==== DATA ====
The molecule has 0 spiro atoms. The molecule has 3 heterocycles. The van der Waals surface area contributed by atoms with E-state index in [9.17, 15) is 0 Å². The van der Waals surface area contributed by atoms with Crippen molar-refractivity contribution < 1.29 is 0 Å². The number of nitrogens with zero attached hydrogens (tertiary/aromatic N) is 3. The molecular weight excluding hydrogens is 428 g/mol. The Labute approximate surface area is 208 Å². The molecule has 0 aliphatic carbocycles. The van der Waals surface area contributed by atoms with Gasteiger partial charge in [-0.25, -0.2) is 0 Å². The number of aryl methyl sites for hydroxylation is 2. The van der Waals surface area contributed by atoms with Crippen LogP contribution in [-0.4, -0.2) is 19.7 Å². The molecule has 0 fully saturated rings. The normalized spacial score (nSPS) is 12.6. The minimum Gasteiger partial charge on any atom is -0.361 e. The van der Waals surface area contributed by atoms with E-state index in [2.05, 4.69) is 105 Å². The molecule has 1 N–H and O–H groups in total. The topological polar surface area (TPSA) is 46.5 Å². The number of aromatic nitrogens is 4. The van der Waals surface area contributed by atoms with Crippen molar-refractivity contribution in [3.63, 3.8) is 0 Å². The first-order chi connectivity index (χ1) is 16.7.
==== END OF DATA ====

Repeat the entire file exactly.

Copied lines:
The molecule has 0 spiro atoms. The molecule has 3 heterocycles. The van der Waals surface area contributed by atoms with E-state index in [9.17, 15) is 0 Å². The van der Waals surface area contributed by atoms with Crippen molar-refractivity contribution < 1.29 is 0 Å². The number of nitrogens with zero attached hydrogens (tertiary/aromatic N) is 3. The molecular weight excluding hydrogens is 428 g/mol. The Labute approximate surface area is 208 Å². The molecule has 0 aliphatic carbocycles. The van der Waals surface area contributed by atoms with Gasteiger partial charge in [-0.25, -0.2) is 0 Å². The number of aryl methyl sites for hydroxylation is 2. The van der Waals surface area contributed by atoms with Crippen LogP contribution in [-0.4, -0.2) is 19.7 Å². The molecule has 0 fully saturated rings. The normalized spacial score (nSPS) is 12.6. The minimum Gasteiger partial charge on any atom is -0.361 e. The van der Waals surface area contributed by atoms with E-state index in [2.05, 4.69) is 105 Å². The molecule has 1 N–H and O–H groups in total. The topological polar surface area (TPSA) is 46.5 Å². The number of aromatic nitrogens is 4. The van der Waals surface area contributed by atoms with Crippen molar-refractivity contribution in [3.63, 3.8) is 0 Å². The first-order chi connectivity index (χ1) is 16.7.